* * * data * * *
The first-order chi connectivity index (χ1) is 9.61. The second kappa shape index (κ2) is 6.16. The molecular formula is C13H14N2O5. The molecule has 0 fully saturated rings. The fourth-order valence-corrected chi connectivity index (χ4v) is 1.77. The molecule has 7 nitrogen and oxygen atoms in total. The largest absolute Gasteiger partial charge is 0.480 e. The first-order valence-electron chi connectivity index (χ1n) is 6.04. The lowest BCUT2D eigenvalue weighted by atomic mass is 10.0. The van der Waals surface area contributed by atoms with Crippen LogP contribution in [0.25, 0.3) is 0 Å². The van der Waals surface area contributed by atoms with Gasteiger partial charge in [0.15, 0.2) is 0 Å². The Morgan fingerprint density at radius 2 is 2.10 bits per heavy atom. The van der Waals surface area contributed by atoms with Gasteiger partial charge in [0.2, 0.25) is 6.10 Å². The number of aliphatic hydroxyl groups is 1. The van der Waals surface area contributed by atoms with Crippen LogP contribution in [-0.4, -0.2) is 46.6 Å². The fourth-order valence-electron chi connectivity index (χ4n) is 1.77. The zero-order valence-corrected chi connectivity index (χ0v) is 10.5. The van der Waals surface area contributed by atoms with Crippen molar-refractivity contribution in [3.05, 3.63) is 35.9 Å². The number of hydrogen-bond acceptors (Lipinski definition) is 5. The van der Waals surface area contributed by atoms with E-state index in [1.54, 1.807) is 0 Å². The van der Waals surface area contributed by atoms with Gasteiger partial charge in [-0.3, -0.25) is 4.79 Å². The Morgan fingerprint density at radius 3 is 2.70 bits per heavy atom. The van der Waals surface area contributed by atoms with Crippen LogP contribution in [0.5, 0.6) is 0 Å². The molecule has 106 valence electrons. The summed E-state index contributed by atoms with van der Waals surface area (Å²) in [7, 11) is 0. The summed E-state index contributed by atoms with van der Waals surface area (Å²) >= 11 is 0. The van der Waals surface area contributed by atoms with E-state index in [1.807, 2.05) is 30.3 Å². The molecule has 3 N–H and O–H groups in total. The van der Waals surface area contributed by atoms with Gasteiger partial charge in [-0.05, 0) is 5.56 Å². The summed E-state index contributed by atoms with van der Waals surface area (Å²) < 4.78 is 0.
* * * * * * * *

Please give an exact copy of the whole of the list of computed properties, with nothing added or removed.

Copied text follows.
The first-order chi connectivity index (χ1) is 9.61. The second kappa shape index (κ2) is 6.16. The molecular formula is C13H14N2O5. The molecule has 0 fully saturated rings. The fourth-order valence-corrected chi connectivity index (χ4v) is 1.77. The molecule has 7 nitrogen and oxygen atoms in total. The largest absolute Gasteiger partial charge is 0.480 e. The first-order valence-electron chi connectivity index (χ1n) is 6.04. The lowest BCUT2D eigenvalue weighted by atomic mass is 10.0. The van der Waals surface area contributed by atoms with Crippen LogP contribution in [0.25, 0.3) is 0 Å². The van der Waals surface area contributed by atoms with Gasteiger partial charge in [0.15, 0.2) is 0 Å². The Morgan fingerprint density at radius 2 is 2.10 bits per heavy atom. The van der Waals surface area contributed by atoms with Gasteiger partial charge in [0.2, 0.25) is 6.10 Å². The number of aliphatic hydroxyl groups is 1. The van der Waals surface area contributed by atoms with Crippen LogP contribution in [-0.4, -0.2) is 46.6 Å². The fourth-order valence-electron chi connectivity index (χ4n) is 1.77. The zero-order valence-corrected chi connectivity index (χ0v) is 10.5. The van der Waals surface area contributed by atoms with Crippen molar-refractivity contribution in [3.05, 3.63) is 35.9 Å². The number of hydrogen-bond acceptors (Lipinski definition) is 5. The van der Waals surface area contributed by atoms with E-state index in [1.54, 1.807) is 0 Å². The van der Waals surface area contributed by atoms with Gasteiger partial charge in [-0.3, -0.25) is 4.79 Å². The Morgan fingerprint density at radius 3 is 2.70 bits per heavy atom. The van der Waals surface area contributed by atoms with Crippen LogP contribution in [0.5, 0.6) is 0 Å². The molecule has 106 valence electrons. The summed E-state index contributed by atoms with van der Waals surface area (Å²) in [7, 11) is 0. The summed E-state index contributed by atoms with van der Waals surface area (Å²) >= 11 is 0. The van der Waals surface area contributed by atoms with E-state index in [1.807, 2.05) is 30.3 Å². The molecule has 3 N–H and O–H groups in total. The van der Waals surface area contributed by atoms with Gasteiger partial charge in [-0.05, 0) is 5.56 Å². The summed E-state index contributed by atoms with van der Waals surface area (Å²) < 4.78 is 0.